Working Conditions

Not surprisingly, most Park Service jobs – especially those in the West – are located miles from large cities. Depending on the location and the size of the park, social activities are often limited. Nevertheless, even the most isolated locations offer wonderful opportunities for adventure.

Many Park Service employees use their free time to explore, keep a journal, and get to know their co-workers.

Working conditions are similar to what you would expect to find working for the U.S. Forest Service or any other outdoor resource management agency. You’ll be outdoors most of the time and in all kinds of weather. Because of the tremendous popularity of parks with people in all walks of life, the National Park Service also mandates that its employees be well versed in the art of diplomacy and public service. You may be miles away from anyone repairing trails one day, only to lead hundreds of visitors along that very same trail the next.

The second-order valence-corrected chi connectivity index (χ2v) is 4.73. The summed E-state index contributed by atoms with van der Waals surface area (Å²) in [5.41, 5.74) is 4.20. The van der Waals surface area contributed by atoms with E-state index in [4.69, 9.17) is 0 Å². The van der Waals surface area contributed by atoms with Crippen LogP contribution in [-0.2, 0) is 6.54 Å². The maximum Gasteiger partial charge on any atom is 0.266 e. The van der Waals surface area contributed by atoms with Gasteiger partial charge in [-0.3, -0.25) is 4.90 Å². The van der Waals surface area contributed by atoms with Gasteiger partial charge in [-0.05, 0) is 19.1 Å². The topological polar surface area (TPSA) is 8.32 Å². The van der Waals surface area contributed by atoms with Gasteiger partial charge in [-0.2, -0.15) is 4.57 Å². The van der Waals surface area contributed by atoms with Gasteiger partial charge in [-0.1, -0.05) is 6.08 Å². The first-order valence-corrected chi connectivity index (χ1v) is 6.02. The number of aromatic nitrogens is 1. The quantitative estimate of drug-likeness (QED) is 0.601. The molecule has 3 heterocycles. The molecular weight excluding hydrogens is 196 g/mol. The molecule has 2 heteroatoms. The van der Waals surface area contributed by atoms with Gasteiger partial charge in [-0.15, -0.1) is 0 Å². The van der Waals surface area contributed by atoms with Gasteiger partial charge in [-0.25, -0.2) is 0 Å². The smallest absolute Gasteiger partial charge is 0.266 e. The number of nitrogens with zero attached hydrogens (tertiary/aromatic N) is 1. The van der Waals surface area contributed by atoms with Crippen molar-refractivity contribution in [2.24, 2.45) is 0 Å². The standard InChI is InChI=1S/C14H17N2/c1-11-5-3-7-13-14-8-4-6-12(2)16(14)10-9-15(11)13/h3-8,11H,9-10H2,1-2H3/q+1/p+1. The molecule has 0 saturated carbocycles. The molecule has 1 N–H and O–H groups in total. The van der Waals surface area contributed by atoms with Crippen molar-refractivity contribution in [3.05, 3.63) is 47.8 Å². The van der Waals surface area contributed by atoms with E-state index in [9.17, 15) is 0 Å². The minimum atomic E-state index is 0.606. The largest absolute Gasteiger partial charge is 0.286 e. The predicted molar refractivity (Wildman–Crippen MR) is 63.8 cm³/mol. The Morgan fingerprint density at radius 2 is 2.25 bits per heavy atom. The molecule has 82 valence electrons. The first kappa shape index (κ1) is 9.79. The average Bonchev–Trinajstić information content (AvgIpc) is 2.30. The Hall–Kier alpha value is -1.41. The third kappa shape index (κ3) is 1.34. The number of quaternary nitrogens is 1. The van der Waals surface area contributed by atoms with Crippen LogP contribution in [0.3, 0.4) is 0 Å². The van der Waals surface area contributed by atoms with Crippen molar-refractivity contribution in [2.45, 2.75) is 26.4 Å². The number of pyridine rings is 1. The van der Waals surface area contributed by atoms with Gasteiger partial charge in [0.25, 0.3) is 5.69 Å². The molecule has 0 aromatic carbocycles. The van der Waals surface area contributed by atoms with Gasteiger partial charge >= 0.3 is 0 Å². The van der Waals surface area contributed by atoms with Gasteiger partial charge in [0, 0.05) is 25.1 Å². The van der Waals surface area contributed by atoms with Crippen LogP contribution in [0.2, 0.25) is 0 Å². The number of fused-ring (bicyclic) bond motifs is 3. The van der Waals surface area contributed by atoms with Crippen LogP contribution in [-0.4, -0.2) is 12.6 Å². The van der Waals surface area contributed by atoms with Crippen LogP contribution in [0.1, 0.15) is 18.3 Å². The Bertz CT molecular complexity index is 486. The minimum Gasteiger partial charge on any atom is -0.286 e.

Equipment and Clothing

Park Service personnel are frequently required to wear uniforms. If special clothing is required, you will be informed upon being offered the job. Non-uniform clothing is not provided by the Park Service. Depending on your position and location, consider bringing:

  • Heavy boots
  • Jackets
  • Gloves
  • Sweaters
  • Pants
  • Rain gear, especially if in the Pacific Northwest or Alaska. The Park Service provides all tools and special equipment.

Transportation

Transportation costs are not covered by the Park Service, so new employees need enough money to travel to their assigned site. Many positions require that applicants have a current valid driver’s license. Having a car may also be required.

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